DETROIT — It was a trio that was meant to be.

In the first days of practices this season, seniors Jed Ortmeyer and John Shouneyia and freshman Jeff Tambellini were linesmates. But because of injuries to the two upperclassmen and the need to spread the wealth of three talented players to other lines, the three were never teamed together outside of practice.

Tonight the three couldn’t be separated as they dominated even-strengthed and powerplay opportunities to give Michigan a 5-to-3 win over Michigan Tech in the Great Lakes Invitational semifinal.
All three accounted for all but one of Michigan’s goals in one form or another.

“It felt great, we cracked right from the first period and kept rolling, and hopefully we can carry it through to tomorrow,” Tambellini said. “If we keep scoring goals and keep strong in our own end, hopefully (the coaches) will keep the line together. I think we have a little bit of everything on the line. Ort’s the complete player and Johnnie’s probably the best playmaker I’ve ever played with. We have a good mix of right-handed and left-handed shots and we complement each other well.”

Michigan appeared rusty from the three week layoff early on as it managed just one shot in the first six minutes. But after a penalty to Michigan Tech’s Greg Amadio at the 6:50 mark the Wolverines were able to finally able to put pressure on sophomore goalie Cam Ellsworth.

“Our powerplay hasn’t been very good this year and just to get it clicking is really huge for us,” Tambellini said. “I think we just kind of built off that and got our momentum off that. Of course we’re going to come out a little rusty because of the break, but it was good we got it going right away.”

Despite the slow opening minutes to the game, it was the Wolverines that first put a tally on the board when Ortmeyer notched his third goal of the season. The captain weaved a pass to Shouneyia at center ice, who then found Ortmeyer wide open along the right side. The senior forward then buried the game’s first goal with a shot just over Ellsworth’s glove.

Michigan’s inability to convert on two odd-man rushes later in the period left the door wide open for the Huskies to take advantage of their one good scoring chance late in the first period. Huskies’ freshman Chris Conner — who is the seventh leading scorer in the nation for freshmen — scored his sixth goal of the season with a rebound through the five-hole of Michigan goalie Al Montoya.

Michigan Tech seemed to gain momentum early in the second period when forward Colin Murphy deflected an airborne puck off the left shoulder of Montoya for the 2-1 lead.

But an elbow by Montoya to the chest of Murphy five minutes later changed the direction of the game as Michigan Tech was hurt for protecting its fallen teammate.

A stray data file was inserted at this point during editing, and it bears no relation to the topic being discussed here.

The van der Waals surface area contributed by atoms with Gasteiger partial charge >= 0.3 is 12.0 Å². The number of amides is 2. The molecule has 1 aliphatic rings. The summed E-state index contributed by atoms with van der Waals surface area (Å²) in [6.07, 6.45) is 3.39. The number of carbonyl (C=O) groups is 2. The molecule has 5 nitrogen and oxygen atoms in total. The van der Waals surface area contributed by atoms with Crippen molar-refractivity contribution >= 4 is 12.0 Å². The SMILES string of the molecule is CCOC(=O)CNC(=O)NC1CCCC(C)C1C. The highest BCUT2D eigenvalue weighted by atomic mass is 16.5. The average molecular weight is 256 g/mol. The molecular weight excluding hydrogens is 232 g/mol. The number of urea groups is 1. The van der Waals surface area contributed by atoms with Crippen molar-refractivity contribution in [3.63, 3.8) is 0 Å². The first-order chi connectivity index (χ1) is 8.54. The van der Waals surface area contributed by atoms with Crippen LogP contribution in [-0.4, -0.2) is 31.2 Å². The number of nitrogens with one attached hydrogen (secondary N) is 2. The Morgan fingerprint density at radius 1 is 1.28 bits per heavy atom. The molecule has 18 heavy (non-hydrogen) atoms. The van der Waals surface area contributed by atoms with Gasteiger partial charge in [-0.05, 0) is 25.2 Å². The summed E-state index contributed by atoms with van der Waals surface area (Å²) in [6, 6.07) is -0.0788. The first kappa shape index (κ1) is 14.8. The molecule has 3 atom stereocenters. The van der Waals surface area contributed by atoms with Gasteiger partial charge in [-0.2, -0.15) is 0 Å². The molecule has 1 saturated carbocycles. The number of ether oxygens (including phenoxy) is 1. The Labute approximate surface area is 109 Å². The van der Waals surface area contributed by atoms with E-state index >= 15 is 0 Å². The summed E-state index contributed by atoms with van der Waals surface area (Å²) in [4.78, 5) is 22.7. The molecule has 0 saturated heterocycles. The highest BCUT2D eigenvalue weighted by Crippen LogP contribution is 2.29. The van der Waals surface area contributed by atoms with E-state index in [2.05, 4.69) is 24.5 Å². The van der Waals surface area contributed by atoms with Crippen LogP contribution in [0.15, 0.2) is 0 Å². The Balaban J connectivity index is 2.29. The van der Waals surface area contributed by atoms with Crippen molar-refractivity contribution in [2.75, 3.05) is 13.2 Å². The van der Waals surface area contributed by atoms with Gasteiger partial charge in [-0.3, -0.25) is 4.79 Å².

“(Montoya’s) pretty competitive and I think if he were a defenseman he’d be a pretty physical player,” Michigan coach Red Berenson said.
With the elbow, two penalties were enforced on the Huskies for retaliation while Montoya was the only Wolverine penalized, thus giving Michigan a powerplay. Forty seconds into the man advantage, freshman defenseman Danny Richmond put a shot high and wide left behind Ellsworth. Ortmeyer was behind the net for the rebound off the boards as he put the puck between Ellsworth’s right skate and the post for the equalizer.

“You just kind of mess around in practice,” Ortmeyer said of how different his goal was. “I wasn’t looking at it to begin with, but it was there.”

The Wolverines, who had been struggling with their powerplay before the winter break in two losses to Northern Michigan, then converted their second powerplay of the game in three chances when Tambellini scored from a low angled shot near the red line with five minutes left in the second period. Michigan finished 4-for-7 when a man or more up.
“Hopefully our powerplay will get better now that we’re getting our team back together,” Berenson said. “Jed just got back in the lineup against Northern, and he’s a key part of the powerplay. And of course Johnnie is too, but I think together they’re much better.”

The game was closed out when Shouneyia, who was in the left corner of the Huskies’ zone, found defenseman Brandon Rogers alone in the right faceoff circle. Rogers put the puck off Ellsworth’s left skate for the 4-2 lead and Michigan’s third powerplay goal of the night.

And just when the Huskies thought they had seen enough of Michigan’s powerplay, the Wolverines found themselves up two men on the ice with three minutes left in the game. Freshman Andrew Ebbett then converted from in front of Ellsworth thanks to a crisp behind-the-net pass from sophomore Milan Gajic at 17:35 of the final period.

The Huskies added a late goal with just 27 seconds left when Conner recorded his second of the night.

Michigan will play tomorrow night against Boston University in the GLI championship game.

SLUMPING STATE: With a weekend split three weeks ago against Ferris State — the CCHA’s top team — one might have thought that Michigan State could go into its winter break and the GLI with some momentum on its side.

Instead, the Spartans fell back into the rhythm of play that has resulted in its 7-8-1 start this season when they lost to Boston this afternoon in a 6-1 thrashing.

Michigan State will play the Huskies tomorrow in the consolation final.

WORLD JUNIORS: Scoring shorthanded is not a big surprise for Michigan forward Dwight Helminen, as he has already tallied a nation-best three goals when the Wolverines have been a man down. So it was no shock for the sophomore forward to continue his shorthanded production for the United States World Juniors team. Helminen had two shorthanded assists in the United States’ 3-1 win over Switzerland today.

The United States is now 1-1 in pool play with its next game Monday against Belarus.

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